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A Hymn to Stand For

Although the Akathist is observed during Lent in the Byzantine tradition, this lovely hymn in honor of the Virgin Mary may be sung in any season.

It was 25 March, the feast of the Annunciation, the day the church commemorates the Archangel Gabriel’s sudden visit to a village girl, his greeting “Hail Mary” and her cautious consent to become the Theotokos, the Mother of God.

In the great Roman church of Santa Maria sopra Minerva, the primary church of the worldwide Dominican community, Pope John Paul II, numerous cardinals, hierarchs and a great number of priests, religious and faithful gathered in prayer.

In terms of popular piety, one equates the Dominicans with the rosary. What better way to honor this feast day than by reciting the rosary? But there was to be no rosary this day. The pope, clergy and laity of the universal church had gathered to pray the beautiful service in honor of the Mother of God, the Akathist hymn.

That the Akathist, an office from the Byzantine tradition honoring the Virgin Mary, was chosen to hallow so solemn an occasion should come as no surprise. For years the pope has been urging the church to breathe once again with both lungs, Eastern and Western.

For at least a millennium, the West’s Latin (Roman) Catholics considered themselves the universal church without taking into account the Orthodox tradition of the East. The various attempts at union, now accepted by all as ultimately unsuccessful, have resulted in the presence of a dozen Eastern churches in communion with the pope. These Eastern churches constitute the person of the absent brother, the Orthodox, with whom we are in, though not yet perfect, communion.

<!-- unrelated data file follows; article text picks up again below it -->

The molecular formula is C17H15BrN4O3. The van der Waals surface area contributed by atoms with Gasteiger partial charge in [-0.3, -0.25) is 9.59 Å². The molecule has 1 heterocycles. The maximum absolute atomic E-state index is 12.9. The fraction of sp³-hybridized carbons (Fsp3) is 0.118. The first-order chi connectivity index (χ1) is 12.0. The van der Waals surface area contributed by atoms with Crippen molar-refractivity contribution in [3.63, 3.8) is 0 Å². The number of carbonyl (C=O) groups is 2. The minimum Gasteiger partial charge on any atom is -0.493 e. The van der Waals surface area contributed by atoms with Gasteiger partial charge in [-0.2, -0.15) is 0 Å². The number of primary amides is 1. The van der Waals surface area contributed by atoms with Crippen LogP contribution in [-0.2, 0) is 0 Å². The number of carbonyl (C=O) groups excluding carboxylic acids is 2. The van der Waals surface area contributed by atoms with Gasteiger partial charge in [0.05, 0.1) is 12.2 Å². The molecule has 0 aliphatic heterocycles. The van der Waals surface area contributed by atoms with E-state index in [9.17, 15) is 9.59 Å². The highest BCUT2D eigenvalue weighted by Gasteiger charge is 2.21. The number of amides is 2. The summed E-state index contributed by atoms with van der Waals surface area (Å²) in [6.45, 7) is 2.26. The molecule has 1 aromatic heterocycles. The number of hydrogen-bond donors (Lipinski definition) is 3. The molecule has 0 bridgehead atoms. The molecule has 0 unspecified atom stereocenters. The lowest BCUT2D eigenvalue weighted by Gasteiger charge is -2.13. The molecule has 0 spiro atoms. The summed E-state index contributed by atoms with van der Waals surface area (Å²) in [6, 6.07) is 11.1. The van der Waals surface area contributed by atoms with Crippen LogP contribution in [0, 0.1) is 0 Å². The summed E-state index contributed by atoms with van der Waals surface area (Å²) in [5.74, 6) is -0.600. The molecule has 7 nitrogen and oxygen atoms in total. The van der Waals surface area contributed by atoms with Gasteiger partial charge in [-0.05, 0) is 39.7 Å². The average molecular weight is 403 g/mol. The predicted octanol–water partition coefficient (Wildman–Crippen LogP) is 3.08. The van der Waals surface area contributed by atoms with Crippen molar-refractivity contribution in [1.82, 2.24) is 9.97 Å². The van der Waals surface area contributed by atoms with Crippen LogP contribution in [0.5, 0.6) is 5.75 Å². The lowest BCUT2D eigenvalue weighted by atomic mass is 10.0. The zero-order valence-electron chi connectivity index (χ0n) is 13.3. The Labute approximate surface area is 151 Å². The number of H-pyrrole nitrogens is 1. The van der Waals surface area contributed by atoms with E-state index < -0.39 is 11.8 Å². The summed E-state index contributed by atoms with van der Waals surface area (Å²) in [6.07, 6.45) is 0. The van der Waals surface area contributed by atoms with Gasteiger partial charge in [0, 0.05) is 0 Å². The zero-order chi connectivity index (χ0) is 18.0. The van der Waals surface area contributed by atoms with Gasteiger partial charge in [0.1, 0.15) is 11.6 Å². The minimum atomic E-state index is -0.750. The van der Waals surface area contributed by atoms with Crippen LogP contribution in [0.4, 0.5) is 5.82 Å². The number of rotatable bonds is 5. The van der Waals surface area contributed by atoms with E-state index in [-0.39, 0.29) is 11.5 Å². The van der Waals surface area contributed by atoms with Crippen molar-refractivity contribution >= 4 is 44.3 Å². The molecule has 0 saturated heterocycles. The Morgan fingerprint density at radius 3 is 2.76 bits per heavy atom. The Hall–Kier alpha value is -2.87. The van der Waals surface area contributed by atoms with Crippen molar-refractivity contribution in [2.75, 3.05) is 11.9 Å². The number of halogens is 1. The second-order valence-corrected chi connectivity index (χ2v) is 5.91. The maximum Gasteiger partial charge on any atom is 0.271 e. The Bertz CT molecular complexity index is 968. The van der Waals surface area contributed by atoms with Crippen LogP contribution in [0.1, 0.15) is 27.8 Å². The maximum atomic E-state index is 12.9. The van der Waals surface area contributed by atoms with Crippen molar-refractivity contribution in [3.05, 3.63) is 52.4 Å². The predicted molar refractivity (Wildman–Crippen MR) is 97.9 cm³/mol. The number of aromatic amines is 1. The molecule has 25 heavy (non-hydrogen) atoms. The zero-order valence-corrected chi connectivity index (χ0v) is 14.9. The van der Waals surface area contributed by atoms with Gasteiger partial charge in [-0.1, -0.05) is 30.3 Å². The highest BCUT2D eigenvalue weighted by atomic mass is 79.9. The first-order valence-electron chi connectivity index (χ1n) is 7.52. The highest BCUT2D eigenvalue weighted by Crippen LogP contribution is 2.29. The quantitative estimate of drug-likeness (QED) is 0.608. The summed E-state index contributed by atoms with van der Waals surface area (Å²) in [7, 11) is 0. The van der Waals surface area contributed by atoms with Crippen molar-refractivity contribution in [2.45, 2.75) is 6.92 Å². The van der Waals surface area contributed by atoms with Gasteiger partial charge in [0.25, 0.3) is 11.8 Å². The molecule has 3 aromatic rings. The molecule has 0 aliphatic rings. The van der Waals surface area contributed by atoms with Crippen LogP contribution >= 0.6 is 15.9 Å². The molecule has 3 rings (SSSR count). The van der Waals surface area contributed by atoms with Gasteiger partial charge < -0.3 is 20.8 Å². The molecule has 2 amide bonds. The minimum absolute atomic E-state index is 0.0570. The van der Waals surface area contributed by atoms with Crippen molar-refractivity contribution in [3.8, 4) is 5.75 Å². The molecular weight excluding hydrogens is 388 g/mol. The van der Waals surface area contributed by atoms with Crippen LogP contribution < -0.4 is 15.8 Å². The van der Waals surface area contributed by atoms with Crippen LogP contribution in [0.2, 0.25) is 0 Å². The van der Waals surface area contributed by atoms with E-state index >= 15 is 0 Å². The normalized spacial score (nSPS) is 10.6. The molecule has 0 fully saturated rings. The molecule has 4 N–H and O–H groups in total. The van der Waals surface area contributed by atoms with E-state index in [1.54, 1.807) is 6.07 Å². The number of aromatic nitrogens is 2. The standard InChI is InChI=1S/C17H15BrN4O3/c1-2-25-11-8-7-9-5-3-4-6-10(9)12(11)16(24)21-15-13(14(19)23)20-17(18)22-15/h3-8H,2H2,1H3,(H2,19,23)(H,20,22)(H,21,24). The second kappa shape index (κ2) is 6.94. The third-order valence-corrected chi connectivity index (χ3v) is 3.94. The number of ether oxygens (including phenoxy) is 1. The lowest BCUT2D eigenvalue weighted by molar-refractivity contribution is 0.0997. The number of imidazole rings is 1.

For more than two and a half hours, this 13th-century church would echo with the most sublime paean in honor of the Virgin. The Akathist is both a prayer and a poem; a hymn that’s theme would remind Latin Catholics of the joyful mysteries of the rosary.

The core of the service is the kontakion. The genre is taken from the word for scroll. It takes the form of a meditation on a scriptural theme or the event commemorated by the feast day, here, the Annunciation.

The Akathist consists of 24 strophes or stanzas, which correspond to each letter of the Greek alphabet. Each strophe begins with a word that parallels, in sequence, a letter of the Greek alphabet.

According to tradition, the hymn was composed by St. Romanos, the great sixth-century Byzantine hymnographer. However one of the poem’s two preambles used throughout the Lenten season as a hymn to the Theotokos refers to the deliverance of the Byzantine capital of Constantinople from the Persians – a century after St. Romanos’s death.